Monday, May 10, 2010

Time has flown since I last updated the blog, but a lot has been completed. The interior is very nearly complete, except for the breaker panels for AC and DC electrical circuits, the teak doors and drawers are finished and back in, and the teak interior trim is installed. At this point I'm installing the detail parts. We put down the light blue laminate countertops late last Fall and then I fitted the access hatches in the countertops with teak edging. The dark blue cushions which Barb washed at least six times to get rid of the oily smells are finally fresh smelling and wrapped up in plastic until the job it finished.

The reading lights and fans have been installed, as well as the brass signage that my children gave me (very humorous). The AC outlets are in and wired, as are the DC jacks. The door jambs are back in, the teak trim has all been finished, and we're getting down to the final details.

When we were in Marquette MI this past summer I saw some "burned copper" AC outlets that I thought would look interesting in the boat. I found some copper plates on the Web and did my own "burning" with a propane torch and then coated them with clear lacquer. Each is unique, since the flame brings out the colors differently each time. The plates seemed to be shallower than the more conventional ones and I had to make plastic spacer plates to give enough clearance to properly mount the plates over the outlets. I think it gives a little touch of color to the overall wood finish surrounding them.

We were stationed in Bermuda with the Navy back in the early 70's and it was our favorite place to live, so I couldn't resist laminating an old nautical chart of the islands onto the dinette table top. We poured on two coats of clear epoxy "bar-top" finish and we're delighted with the results. The leg is actually the original teak leg but I added ash pieces to the outer edges to give it more stability. The small portion of exposed hull is problematic, but for the time being we're going to go with a small piece of off-white carpeting to cover it.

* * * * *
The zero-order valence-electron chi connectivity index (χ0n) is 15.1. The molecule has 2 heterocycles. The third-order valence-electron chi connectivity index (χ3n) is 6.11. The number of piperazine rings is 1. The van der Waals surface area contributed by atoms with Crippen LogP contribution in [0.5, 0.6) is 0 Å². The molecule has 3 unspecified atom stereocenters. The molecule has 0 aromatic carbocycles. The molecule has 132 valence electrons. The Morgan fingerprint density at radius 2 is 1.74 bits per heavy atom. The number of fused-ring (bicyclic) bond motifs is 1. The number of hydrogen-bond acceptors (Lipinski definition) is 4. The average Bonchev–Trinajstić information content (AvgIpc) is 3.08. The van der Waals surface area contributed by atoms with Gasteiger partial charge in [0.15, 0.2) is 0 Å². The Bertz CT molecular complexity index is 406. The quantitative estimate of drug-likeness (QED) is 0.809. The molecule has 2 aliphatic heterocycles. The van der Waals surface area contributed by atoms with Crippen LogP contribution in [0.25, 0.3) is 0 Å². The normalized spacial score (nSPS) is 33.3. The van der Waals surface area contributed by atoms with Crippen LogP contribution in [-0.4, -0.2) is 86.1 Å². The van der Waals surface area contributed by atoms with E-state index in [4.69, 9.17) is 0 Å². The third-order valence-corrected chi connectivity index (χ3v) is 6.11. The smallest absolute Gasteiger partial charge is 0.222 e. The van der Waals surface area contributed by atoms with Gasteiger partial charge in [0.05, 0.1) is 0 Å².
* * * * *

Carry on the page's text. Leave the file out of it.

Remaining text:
The medicine cabinet in the head is finished with twin teak doors. I originally made it about 12 inches deep, but it was too much for practical use and I shortened it to 7 inches. It's removable to expose the void behind it for access to the toilet plumbing. The plumbing was a huge challenge for me and now the marine toilet will discharge either to the sea or into an 18 gallon holding tank beneath the V-berth (directly behind the bulkhead to the right of the photo). The sink fixture is a hand pump for fresh water. We felt that hand-pumping would promote water conservation.

The head doors have been test fitted and the one shown here is the aft door which is normally latched closed to create a stub wall. The forward door swings out to close off the V-berth as well.
The toilet is located directly below the bottom edge of the photo. This door is normally kept latched. It's important to have it hinged to give access to the toilet for servicing (sooner or later it will give us trouble, either from a child using too much paper or a technical malfunction).

The oars for the dinghy are stored on hooks suspended from the overhead in the main cabin. I found the bronze hardware on-line and fashioned blocks out of SeaBoard, a thick plastic material that works like wood, to mount onto the coachroof beams. A simple pin holds the hooks in position and allows for easy retrieval of the oars. The screw head in the light blue overhead panel will be concealed by teak edging.

The swing arm mounting for the Garmin GPS/Chartplotter/Depthsounder is now installed. The swing arm allows the navigator (me) to read it either from the nav station or from the cockpit just by swinging it to the right of the photo. I need to come up with some sort of simple latch to hold it in either position. The wires above are for the dome light, which for the nav station, is switchable from red to white. The lower horizontal trim strip is off while I run the power and depthsounder leads.

The V-berth is done, with dome lights, reading lights, fans, DC jack, etc. all installed and functional. The overhead panel above one's pillow is upholstered in a polka-dot pale yellow fabric with two layers of batting. It adds a touch of home and color and the two long overhead panels on the sides of the main salon are similarly upholstered. Now Barb needs to make up some interesting and colorful throw pillows and pillow slip covers for the bunks.

Finally, I've started fitting the cabin top fittings. Shown here is the dinghy in it's test position. It's rather high, and it obstructs the forward view a bit, but keep in mind that for inshore sailing or when anchored, the dinghy will be towed and it will be stowed in it's chocks only when we're on an off-shore passage.

In the next update I'll show the progress on the engine room, more on the topside fittings, and the electrical panels.

The engine has arrived and goes in during the week of May 24th! We can hardly wait!


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